- Travel and Places
7 Brazilian Habits that Drive Americans Crazy
I have been thinking about this post for some time. I wanted to write about annoying Brazilian habits from the perspective of an American. Obviously being a Brazilian made this task a bit harder- (even though I’ve been living in the U.S for 10 years, my “brazilianity” remains very present and I still share some of the habits listed below). Therefore, I decided to consult some American friends that live or lived in Brazil who could tell me what Brazilian habits they dislike or find unnecessary, and we came up with 7 annoying Brazilian habits.
I am aware that this list doesn’t reflect the behavior of every Brazilian, and that wasn’t my intention. The idea was to point out in an unpretentious way some characteristics that are present in the Brazilian culture and how they contribute to the image Brazilians portray abroad.
Difficulty in Saying No
Brazilians – including myself- have a hard time turning down invitations and constantly find lots of (creative) excuses instead, because saying a straight No would seem impolite. Americans seem not to have such a hard time declining invitations, or trying to find some unrealistic excuses that could be a good fit for a drama movie script. Sometimes a “No” is better and more sincere.
Brazilians worry too much about other's opinion
A classic example is if you want to have a picnic at the beach in Brazil you would be considered farofeiro, which is a pejorative stereotype of inconsiderate people bringing lots of food to the beach. In other countries, people don’t care about what image they will project if they eat their ham and cheese sandwich on the beach. So embrace your inner farofeiro! But have good manners please.
Impossibility of Going Straight to the Point
I confess that I am still working on this one, but can see some improvements!
If it’s a touchy subject that requires a careful approach, Brazilians will talk in circles, avoiding the core of the issue. In other situations they tend to talk about million things in the same conversation, constantly interrupting each other and losing track of the main subject. “What were we saying?” pops up a lot during a conversation among Brazilians.
The Underdog Complex, or the “Mutt Complex”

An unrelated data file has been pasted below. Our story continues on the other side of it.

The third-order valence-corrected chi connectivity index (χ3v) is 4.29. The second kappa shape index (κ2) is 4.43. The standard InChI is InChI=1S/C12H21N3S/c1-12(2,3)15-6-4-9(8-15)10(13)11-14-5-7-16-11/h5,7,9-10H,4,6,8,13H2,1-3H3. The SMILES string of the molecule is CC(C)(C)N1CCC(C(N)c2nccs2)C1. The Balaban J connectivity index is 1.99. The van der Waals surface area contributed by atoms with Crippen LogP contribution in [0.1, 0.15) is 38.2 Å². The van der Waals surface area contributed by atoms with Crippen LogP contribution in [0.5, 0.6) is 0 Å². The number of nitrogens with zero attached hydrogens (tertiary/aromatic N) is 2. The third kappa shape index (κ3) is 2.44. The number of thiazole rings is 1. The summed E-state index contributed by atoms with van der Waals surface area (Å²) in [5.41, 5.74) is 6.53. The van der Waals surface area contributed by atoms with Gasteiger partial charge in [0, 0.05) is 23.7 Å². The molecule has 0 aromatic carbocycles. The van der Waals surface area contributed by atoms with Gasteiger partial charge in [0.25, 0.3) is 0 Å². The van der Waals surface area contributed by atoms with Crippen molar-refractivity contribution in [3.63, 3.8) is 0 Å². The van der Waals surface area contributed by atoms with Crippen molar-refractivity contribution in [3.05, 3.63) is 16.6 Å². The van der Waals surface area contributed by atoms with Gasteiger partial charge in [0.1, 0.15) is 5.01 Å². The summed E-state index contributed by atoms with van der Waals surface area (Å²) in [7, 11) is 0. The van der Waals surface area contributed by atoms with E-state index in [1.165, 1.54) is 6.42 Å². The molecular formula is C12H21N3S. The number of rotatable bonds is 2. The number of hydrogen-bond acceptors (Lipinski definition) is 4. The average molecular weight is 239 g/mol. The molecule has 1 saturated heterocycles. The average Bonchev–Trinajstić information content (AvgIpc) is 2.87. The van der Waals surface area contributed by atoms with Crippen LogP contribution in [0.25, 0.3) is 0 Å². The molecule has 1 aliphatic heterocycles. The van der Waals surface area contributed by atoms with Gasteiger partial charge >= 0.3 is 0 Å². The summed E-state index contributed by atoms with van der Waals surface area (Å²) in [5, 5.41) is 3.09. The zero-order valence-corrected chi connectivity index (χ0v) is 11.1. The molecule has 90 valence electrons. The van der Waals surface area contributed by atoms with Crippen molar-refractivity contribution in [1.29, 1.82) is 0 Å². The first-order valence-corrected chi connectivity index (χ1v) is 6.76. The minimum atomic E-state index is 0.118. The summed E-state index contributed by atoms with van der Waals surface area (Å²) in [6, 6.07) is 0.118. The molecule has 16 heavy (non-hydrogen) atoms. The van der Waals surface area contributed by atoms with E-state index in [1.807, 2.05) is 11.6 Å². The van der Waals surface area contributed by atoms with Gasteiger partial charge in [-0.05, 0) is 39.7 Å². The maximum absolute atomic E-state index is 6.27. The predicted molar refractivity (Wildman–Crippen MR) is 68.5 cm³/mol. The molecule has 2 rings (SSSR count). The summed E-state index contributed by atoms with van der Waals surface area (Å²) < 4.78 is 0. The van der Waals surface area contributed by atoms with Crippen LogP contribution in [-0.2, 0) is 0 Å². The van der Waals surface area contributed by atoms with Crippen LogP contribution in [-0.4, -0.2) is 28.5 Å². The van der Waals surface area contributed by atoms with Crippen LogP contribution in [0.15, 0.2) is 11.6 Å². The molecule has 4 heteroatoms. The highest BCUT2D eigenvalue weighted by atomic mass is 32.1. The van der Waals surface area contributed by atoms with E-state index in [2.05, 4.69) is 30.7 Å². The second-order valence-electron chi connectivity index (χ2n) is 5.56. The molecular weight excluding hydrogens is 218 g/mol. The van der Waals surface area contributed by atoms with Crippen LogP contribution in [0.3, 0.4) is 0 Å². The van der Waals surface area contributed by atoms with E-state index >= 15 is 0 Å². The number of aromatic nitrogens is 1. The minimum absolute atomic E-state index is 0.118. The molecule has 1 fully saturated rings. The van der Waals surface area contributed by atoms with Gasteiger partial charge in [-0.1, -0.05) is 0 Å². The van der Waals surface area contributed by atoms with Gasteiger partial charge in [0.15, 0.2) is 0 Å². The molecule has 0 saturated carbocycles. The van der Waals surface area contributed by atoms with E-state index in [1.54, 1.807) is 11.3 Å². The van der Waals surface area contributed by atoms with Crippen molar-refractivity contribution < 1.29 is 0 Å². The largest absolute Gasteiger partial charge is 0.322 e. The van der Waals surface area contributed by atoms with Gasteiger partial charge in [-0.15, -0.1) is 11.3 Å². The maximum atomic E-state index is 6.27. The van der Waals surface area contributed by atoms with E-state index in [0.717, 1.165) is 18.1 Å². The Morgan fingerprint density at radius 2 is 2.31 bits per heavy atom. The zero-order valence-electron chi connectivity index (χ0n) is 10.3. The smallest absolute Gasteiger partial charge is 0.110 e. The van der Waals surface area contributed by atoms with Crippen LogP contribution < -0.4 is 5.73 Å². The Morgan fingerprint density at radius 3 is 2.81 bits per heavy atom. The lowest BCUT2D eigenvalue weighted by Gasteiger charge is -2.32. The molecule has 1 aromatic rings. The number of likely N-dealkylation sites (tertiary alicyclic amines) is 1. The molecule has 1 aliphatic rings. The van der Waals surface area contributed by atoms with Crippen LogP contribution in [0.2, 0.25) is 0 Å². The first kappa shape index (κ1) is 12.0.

Expression that became popular by the famous Brazilian writer Nelson Rodrigues in the 50’s. It means complex of inferiority, and Brazilians still show signs of it. It may have to do partially with Brazil’s colonial heritage, but the fact is that I frequently hear Brazilians when criticizing the economy diminishing the country as a whole. It’s that feeling everybody has once in a while, that the grass is greener on the other side. Which is not always true.
Difficulty in Keeping Commitments
Brazilians have a different way to deal with promises, commitment and deadlines, an American friend told me recently. This is a complex matter, and the difference sometimes means lack of commitment or a different interpretation of the concept. When an American or European says he will meet you at 5 PM, he will be there at 5 PM, but not Brazilians. They could tell you “let’s get together next week” then completely forget about it. It doesn't mean they don’t want to see you; it is that their commitment wasn't strong enough, and “next week” doesn't necessarily mean next week, it’s more generic, it could be next month or soon. My fellow Brazilians, this lack of commitment is not well regarded by Americans or anybody from any other country, so it’s time to change.
Yeah, we all know this one is bad, and some Brazilians will deny it, but the fact is that we all (not only Brazilians) probably have done it at some point of our lives, and some people still have this rude habit. Brazilians friends that like to cut in the movie line: It’s not cool.
30 min Goodbye Ritual
This is one trait I can’t get rid of (actually don’t want to) but I do recognize it can drive many people crazy. Have you seen Brazilians saying goodbye? There are kisses, hugs and tchau – bye, and then some more talking, followed by a second round of the same ritual, which by now is getting close to 30 minutes, and nobody is leaving yet, besides your American friend that has lost his patience, right John? Lol...